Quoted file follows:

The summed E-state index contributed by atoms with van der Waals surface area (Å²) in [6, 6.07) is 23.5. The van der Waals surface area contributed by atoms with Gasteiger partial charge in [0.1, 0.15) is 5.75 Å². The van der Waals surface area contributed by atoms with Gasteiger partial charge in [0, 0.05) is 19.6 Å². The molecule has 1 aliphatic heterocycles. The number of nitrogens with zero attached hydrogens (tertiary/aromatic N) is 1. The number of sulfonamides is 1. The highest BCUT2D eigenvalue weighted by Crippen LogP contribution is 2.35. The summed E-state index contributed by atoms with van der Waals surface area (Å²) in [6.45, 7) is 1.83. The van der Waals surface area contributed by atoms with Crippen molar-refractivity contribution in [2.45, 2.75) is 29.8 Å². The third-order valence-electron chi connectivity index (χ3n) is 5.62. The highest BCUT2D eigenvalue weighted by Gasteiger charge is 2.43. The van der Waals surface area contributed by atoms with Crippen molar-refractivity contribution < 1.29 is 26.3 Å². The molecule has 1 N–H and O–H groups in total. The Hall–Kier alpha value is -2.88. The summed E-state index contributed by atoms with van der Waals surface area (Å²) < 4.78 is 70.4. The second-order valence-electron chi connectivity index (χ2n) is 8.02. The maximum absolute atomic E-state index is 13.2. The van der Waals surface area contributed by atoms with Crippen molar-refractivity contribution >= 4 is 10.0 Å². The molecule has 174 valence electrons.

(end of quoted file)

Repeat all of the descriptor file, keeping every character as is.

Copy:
The summed E-state index contributed by atoms with van der Waals surface area (Å²) in [6, 6.07) is 23.5. The van der Waals surface area contributed by atoms with Gasteiger partial charge in [0.1, 0.15) is 5.75 Å². The van der Waals surface area contributed by atoms with Gasteiger partial charge in [0, 0.05) is 19.6 Å². The molecule has 1 aliphatic heterocycles. The number of nitrogens with zero attached hydrogens (tertiary/aromatic N) is 1. The number of sulfonamides is 1. The highest BCUT2D eigenvalue weighted by Crippen LogP contribution is 2.35. The summed E-state index contributed by atoms with van der Waals surface area (Å²) in [6.45, 7) is 1.83. The van der Waals surface area contributed by atoms with Crippen molar-refractivity contribution in [2.45, 2.75) is 29.8 Å². The third-order valence-electron chi connectivity index (χ3n) is 5.62. The highest BCUT2D eigenvalue weighted by Gasteiger charge is 2.43. The van der Waals surface area contributed by atoms with Crippen molar-refractivity contribution < 1.29 is 26.3 Å². The molecule has 1 N–H and O–H groups in total. The Hall–Kier alpha value is -2.88. The summed E-state index contributed by atoms with van der Waals surface area (Å²) < 4.78 is 70.4. The second-order valence-electron chi connectivity index (χ2n) is 8.02. The maximum absolute atomic E-state index is 13.2. The van der Waals surface area contributed by atoms with Crippen molar-refractivity contribution >= 4 is 10.0 Å². The molecule has 174 valence electrons.